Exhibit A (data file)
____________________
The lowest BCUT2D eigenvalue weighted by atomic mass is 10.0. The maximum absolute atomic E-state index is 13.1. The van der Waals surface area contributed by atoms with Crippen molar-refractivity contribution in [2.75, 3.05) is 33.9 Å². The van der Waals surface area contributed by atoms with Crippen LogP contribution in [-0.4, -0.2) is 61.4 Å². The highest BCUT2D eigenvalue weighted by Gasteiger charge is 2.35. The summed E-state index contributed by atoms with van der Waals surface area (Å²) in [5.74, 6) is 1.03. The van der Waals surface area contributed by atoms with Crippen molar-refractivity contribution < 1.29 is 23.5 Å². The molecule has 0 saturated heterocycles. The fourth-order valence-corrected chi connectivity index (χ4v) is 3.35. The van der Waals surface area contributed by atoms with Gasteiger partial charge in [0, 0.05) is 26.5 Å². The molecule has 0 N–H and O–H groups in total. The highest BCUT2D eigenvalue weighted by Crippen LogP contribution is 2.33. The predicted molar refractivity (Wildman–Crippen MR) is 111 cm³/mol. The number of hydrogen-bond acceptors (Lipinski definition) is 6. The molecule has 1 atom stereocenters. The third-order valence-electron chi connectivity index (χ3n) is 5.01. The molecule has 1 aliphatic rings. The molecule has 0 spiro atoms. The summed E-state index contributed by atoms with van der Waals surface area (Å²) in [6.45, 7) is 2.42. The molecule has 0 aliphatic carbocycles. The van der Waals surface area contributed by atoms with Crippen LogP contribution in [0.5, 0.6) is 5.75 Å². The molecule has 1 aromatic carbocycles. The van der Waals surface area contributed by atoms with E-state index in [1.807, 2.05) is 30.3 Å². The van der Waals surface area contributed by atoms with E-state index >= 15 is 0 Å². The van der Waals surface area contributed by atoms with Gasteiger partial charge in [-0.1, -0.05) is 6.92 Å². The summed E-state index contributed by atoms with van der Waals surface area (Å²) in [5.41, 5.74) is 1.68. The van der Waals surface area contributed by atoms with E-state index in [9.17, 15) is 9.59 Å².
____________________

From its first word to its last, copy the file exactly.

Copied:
The lowest BCUT2D eigenvalue weighted by atomic mass is 10.0. The maximum absolute atomic E-state index is 13.1. The van der Waals surface area contributed by atoms with Crippen molar-refractivity contribution in [2.75, 3.05) is 33.9 Å². The van der Waals surface area contributed by atoms with Crippen LogP contribution in [-0.4, -0.2) is 61.4 Å². The highest BCUT2D eigenvalue weighted by Gasteiger charge is 2.35. The summed E-state index contributed by atoms with van der Waals surface area (Å²) in [5.74, 6) is 1.03. The van der Waals surface area contributed by atoms with Crippen molar-refractivity contribution < 1.29 is 23.5 Å². The molecule has 0 saturated heterocycles. The fourth-order valence-corrected chi connectivity index (χ4v) is 3.35. The van der Waals surface area contributed by atoms with Gasteiger partial charge in [0, 0.05) is 26.5 Å². The molecule has 0 N–H and O–H groups in total. The highest BCUT2D eigenvalue weighted by Crippen LogP contribution is 2.33. The predicted molar refractivity (Wildman–Crippen MR) is 111 cm³/mol. The number of hydrogen-bond acceptors (Lipinski definition) is 6. The molecule has 1 atom stereocenters. The third-order valence-electron chi connectivity index (χ3n) is 5.01. The molecule has 1 aliphatic rings. The molecule has 0 spiro atoms. The summed E-state index contributed by atoms with van der Waals surface area (Å²) in [6.45, 7) is 2.42. The molecule has 0 aliphatic carbocycles. The van der Waals surface area contributed by atoms with Crippen LogP contribution in [0.5, 0.6) is 5.75 Å². The molecule has 1 aromatic carbocycles. The van der Waals surface area contributed by atoms with E-state index in [1.807, 2.05) is 30.3 Å². The van der Waals surface area contributed by atoms with E-state index >= 15 is 0 Å². The van der Waals surface area contributed by atoms with Gasteiger partial charge in [-0.1, -0.05) is 6.92 Å². The summed E-state index contributed by atoms with van der Waals surface area (Å²) in [5.41, 5.74) is 1.68. The van der Waals surface area contributed by atoms with E-state index in [9.17, 15) is 9.59 Å².